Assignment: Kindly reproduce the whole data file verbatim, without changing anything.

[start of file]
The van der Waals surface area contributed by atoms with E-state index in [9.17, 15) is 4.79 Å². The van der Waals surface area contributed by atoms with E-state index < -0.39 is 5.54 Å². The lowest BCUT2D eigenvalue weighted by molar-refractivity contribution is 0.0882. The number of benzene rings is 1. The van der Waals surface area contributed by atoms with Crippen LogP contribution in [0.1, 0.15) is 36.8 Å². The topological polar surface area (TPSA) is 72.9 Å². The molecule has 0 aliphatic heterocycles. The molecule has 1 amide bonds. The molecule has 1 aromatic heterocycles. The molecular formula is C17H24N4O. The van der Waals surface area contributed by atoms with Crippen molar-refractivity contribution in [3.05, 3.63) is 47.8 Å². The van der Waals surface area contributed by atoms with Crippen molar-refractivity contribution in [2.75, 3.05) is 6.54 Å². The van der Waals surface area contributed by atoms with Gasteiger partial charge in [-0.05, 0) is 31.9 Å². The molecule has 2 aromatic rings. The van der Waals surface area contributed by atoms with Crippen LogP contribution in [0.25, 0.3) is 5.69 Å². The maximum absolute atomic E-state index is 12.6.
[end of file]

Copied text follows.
The van der Waals surface area contributed by atoms with E-state index in [9.17, 15) is 4.79 Å². The van der Waals surface area contributed by atoms with E-state index < -0.39 is 5.54 Å². The lowest BCUT2D eigenvalue weighted by molar-refractivity contribution is 0.0882. The number of benzene rings is 1. The van der Waals surface area contributed by atoms with Crippen LogP contribution in [0.1, 0.15) is 36.8 Å². The topological polar surface area (TPSA) is 72.9 Å². The molecule has 0 aliphatic heterocycles. The molecule has 1 amide bonds. The molecule has 1 aromatic heterocycles. The molecular formula is C17H24N4O. The van der Waals surface area contributed by atoms with Crippen molar-refractivity contribution in [3.05, 3.63) is 47.8 Å². The van der Waals surface area contributed by atoms with Crippen molar-refractivity contribution in [2.75, 3.05) is 6.54 Å². The van der Waals surface area contributed by atoms with Gasteiger partial charge in [-0.05, 0) is 31.9 Å². The molecule has 2 aromatic rings. The van der Waals surface area contributed by atoms with Crippen LogP contribution in [0.25, 0.3) is 5.69 Å². The maximum absolute atomic E-state index is 12.6.